HC Deb 02 June 1927 vol 207 cc593-602

I want to call the attention of the House to what I believe to be a matter of very grave concern to a large number of my hon. Friends on this side of the House, and in regard to which I hope I may be able to evoke a certain amount of sympathy even from right hon. Gentlemen and hon. Gentlemen on the other side of the House, in view of the fact that the present disposition and allocation of parties in this House may not necessarily be permanent. That matter is the anomaly of the present allocation of the time of this House to different subjects of grave national concern, and the time which is allotted to the several parties represented in this House. I am more directly moved to bring this question to the attention of the House by reason of the entirely inadequate time and attention which this House is able, or perhaps inclined, to devote to questions which are of as great concern both to the whole Commonwealth of nations of which Great Britain is still the centre, and to the dependant Empire of which Great Britain is still the head. I want more particularly to refer to a very important document—I am not going to refer to it in detail, for reasons which I shall explain in a moment—which was issued as a Report from the Imperial Conference which assembled in London in November last. Everyone is aware that matters of the very greatest importance were discussed at that Conference, and that matters of grave consequence were also discussed at the Colonial Conference which came to an end only two days ago.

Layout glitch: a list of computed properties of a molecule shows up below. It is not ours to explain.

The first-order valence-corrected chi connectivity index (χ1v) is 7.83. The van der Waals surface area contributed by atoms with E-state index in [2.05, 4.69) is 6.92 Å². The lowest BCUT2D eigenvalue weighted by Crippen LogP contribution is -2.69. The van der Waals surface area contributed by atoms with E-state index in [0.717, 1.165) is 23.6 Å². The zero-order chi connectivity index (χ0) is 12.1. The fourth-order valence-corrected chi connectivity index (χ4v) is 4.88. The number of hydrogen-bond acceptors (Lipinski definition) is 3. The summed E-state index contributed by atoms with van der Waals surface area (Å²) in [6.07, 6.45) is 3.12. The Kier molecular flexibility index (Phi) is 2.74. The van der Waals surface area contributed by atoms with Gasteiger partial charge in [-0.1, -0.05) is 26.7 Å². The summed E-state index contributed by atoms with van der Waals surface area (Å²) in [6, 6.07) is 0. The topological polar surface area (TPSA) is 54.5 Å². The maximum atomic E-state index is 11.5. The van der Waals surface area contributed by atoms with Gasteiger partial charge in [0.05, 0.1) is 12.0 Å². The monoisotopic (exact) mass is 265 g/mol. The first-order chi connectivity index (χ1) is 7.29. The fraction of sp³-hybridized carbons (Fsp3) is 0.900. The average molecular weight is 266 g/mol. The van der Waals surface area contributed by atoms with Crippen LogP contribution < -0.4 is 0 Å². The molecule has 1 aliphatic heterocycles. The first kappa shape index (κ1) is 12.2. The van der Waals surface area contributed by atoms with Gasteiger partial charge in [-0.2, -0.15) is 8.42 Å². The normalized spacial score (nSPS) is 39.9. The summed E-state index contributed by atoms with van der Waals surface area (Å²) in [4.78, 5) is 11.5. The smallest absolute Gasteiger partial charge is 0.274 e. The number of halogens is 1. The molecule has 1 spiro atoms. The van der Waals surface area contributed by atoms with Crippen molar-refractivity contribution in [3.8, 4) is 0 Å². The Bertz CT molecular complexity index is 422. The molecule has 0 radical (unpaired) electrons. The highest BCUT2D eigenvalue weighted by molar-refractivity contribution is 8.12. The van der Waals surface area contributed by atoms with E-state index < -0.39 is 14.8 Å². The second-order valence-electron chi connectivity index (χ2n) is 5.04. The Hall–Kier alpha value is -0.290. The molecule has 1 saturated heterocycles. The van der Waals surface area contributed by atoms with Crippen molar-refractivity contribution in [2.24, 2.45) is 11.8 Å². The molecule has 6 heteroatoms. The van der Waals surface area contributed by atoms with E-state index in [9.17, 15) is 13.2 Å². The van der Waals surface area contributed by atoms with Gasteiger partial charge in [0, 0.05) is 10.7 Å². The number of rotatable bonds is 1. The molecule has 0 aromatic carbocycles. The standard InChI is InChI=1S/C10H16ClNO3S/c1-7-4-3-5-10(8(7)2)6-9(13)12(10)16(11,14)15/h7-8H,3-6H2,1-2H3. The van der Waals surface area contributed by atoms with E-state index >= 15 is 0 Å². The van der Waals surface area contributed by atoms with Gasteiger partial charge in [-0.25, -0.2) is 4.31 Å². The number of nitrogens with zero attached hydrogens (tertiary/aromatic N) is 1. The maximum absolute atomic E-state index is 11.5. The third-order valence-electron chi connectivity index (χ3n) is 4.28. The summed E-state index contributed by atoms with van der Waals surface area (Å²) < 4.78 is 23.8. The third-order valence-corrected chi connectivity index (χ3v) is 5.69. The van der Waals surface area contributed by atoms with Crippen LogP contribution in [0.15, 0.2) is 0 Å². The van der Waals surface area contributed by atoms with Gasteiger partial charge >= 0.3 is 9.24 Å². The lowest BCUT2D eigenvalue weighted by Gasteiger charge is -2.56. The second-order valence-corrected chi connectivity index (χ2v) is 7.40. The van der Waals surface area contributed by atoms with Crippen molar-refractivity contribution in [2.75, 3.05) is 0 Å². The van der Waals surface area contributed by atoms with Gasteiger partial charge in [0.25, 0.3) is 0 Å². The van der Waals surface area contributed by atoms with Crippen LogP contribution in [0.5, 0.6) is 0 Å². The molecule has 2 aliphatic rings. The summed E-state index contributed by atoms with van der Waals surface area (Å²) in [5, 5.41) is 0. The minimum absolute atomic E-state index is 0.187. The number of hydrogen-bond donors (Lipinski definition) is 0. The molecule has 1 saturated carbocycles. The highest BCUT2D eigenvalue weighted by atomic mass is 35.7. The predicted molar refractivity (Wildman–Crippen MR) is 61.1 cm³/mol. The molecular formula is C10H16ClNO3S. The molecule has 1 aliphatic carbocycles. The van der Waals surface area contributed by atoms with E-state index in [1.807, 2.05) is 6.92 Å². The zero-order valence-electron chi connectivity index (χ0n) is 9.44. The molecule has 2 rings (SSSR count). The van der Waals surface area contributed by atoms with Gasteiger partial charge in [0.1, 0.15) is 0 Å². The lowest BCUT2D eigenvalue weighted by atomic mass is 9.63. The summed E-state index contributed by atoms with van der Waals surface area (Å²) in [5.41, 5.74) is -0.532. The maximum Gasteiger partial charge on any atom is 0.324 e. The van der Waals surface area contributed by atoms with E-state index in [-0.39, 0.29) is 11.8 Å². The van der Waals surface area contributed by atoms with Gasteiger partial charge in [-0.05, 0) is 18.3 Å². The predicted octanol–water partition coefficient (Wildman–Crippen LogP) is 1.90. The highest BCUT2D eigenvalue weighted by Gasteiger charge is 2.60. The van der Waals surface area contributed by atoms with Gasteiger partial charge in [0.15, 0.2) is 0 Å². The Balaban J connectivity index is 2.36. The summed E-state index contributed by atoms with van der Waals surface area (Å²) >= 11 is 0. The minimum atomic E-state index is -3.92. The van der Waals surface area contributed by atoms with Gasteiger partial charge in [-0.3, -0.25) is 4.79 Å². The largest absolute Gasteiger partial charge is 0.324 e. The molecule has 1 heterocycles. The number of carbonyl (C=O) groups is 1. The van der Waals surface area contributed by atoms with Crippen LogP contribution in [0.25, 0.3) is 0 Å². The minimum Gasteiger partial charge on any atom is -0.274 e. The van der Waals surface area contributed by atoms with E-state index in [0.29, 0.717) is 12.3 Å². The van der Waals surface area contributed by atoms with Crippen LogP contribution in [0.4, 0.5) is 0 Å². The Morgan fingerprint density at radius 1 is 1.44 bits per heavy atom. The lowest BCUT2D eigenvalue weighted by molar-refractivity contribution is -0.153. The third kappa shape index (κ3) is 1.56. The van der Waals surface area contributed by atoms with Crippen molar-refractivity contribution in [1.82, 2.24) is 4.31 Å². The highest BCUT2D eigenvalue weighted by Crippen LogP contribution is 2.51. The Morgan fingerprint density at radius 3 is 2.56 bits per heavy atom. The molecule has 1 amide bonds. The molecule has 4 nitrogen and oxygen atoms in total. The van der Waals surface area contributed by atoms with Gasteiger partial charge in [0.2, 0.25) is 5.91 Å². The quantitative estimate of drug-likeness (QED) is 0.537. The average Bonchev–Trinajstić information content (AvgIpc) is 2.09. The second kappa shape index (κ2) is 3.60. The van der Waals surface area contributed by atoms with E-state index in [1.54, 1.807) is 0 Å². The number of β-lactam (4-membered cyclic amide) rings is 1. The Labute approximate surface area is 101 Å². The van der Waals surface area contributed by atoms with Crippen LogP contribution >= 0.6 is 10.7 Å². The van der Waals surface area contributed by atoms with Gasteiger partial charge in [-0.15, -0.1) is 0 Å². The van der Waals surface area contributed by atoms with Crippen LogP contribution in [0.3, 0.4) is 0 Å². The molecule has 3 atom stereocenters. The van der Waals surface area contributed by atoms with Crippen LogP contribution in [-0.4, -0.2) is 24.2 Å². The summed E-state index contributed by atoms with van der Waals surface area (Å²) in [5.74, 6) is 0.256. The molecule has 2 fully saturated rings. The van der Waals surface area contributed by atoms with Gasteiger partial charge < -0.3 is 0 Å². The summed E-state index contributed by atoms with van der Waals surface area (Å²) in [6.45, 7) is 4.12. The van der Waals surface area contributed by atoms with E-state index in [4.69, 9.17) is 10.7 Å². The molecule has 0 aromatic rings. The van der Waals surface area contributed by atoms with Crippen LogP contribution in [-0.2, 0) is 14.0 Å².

There was a Report on what are known as Inter-Imperial Relations issued from the Imperial Conference, which I do not hesitate to describe as the most important single document in the history of our Colonial Empire since Lord Durham penned—if he did pen—the famous Report on Canada in the year 1839. I do not propose to go into the merits or demerits of what is commonly known as the Balfour Report, and, if I were inclined to do so, I should feel myself excluded by the fact that my right hon. Friend the Secretary of State for the Dominions is unfortunately unable to be present this afternoon. I recognise the reasons for his absence, which he very courteously explained to me, and, in his absence, I think it would not be appropriate that I should go into the merits of the Report to which I have referred. What I wish to refer to is a matter of a. rather more general character; I mean the lack of opportunity possessed by Members of this House for the discussion of questions in which they, or a large section of them, may be supremely interested. I put on the Notice Paper of this House a Motion to the effect that, in our opinion, it is desirable that this House should have an early opportunity of considering the declarations and recommendations contained in the Report of the proceedings of the Imperial Con- ference of 1926. I would have preferred to have phrased that Motion a little more precisely, and to have said that it was not desirable that this House should be deemed tacitly to have acquiesced in the declarations and recommendations of that Conference. That is a matter which has been elsewhere debated, but I quite recognise that, at any rate in this country, without some further explanation the words which I have just quoted might lend themselves to misconstruction and even to misrepresentation.